The First (really about 27th) Lowell, The Angels…

July 26th, 2015 by Harrumpher Leave a reply »

This must be musical adultery. I only spent four hours at the Lowell Folk Festival this year, before heading to a  Spinners game. I have never combined those and usually am there for one or two full days. I think we have hit 27 of te 29 of the festival.

To mitigate my callousness, I did drag three friends who had never attended any LFF. I bet they’ll be back. That sort of makes up for my uxorial unit being out of state playing grandmother to our two littlest ones.

We did manage to catch four groups in a range. If you have never been, do go and before, check the site above and see how many, how varied and how impressive the lineup is. I write and say it often, this is without any doubt the best free (yes, free) musical festival in the country. If you have the slightest honor, you’ll chip in money when bucket bearers come around swapping sleazy Mardi Gras beads for donations.  Lowell is easy to get to from much of New England. The difficulty in the festival is choosing which of five or six simultaneous performances to catch. Sometimes you have to play honeybee and flit from one stage to another.

Here follow a few sample snaps. There’s a link at the bottom to a Flickr album of 33, four groups and a gigolo-ish Park Ranger keeping the customers happy by dancing with them.

 

Like any music fan, I can carp. I’ve listened to a lot of Zydeco and Cajun going way back. Leroy Thomas & the Zydeco Roadrunners put too much rock-and-roll to suit me, but they are damned good. Leroy is a statue until he makes love to his squeeze box. leroy2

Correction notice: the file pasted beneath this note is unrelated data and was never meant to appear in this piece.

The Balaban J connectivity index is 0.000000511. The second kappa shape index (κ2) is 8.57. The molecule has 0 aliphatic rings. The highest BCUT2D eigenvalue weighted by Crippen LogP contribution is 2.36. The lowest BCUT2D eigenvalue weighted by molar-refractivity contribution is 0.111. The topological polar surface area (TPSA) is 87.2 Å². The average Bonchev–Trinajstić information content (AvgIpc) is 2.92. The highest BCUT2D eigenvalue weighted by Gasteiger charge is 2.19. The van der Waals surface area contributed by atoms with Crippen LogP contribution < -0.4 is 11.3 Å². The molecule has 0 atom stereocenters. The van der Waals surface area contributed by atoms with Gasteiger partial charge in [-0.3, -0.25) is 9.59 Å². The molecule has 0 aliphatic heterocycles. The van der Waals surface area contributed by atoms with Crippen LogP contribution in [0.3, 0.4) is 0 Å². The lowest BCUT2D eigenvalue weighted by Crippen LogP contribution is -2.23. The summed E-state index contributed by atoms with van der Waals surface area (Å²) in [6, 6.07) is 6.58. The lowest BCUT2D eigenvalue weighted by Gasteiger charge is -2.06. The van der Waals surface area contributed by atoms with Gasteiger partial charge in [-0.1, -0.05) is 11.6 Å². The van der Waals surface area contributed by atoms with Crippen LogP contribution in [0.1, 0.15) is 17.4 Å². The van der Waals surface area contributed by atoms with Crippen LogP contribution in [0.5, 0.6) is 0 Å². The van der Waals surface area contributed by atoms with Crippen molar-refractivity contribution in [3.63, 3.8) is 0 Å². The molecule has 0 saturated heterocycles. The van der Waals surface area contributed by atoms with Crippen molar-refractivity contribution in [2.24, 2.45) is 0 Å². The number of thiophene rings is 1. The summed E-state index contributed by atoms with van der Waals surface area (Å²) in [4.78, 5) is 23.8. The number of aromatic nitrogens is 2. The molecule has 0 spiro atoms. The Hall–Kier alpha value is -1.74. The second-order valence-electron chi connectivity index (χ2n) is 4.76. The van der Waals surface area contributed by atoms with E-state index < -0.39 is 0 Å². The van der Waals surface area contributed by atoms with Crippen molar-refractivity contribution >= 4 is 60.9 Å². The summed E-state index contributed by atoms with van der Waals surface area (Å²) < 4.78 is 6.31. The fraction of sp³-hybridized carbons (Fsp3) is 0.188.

leroy4 One of the Zydeco  Roadrunners scant instrument is, depending on where you grew up, a washboard, washboard vest, rubboard or scrubboard. It works and he works it.
We have heard the Fairfield Four several times, previously when all were oldsters. Only one is a senior in latest incarnation, but it’s gospel at its best. fairfield7
harrisbros3 The Nashville-based Harris Brothers, Reggie and Ryan are more power than grief in their Appalachian blues.
I can’t find the name of the John Berberian Ensemble drummer. He truly got into the performance. berberian1
berberian8 The man himself, John Berberian, is an oud master.
Armenians and others couldn’t sit still when the Berberian Ensemble was on. berberian5
lffdance




One National Park Service ranger had a great, sweaty time spinning one audience member after another.

More pix: These and additional shots are on Flickr.

Pix note: Published under Creative Commons . You are welcome to use them. Just credit Michael Ball once.

Share
Advertisement

Leave a Reply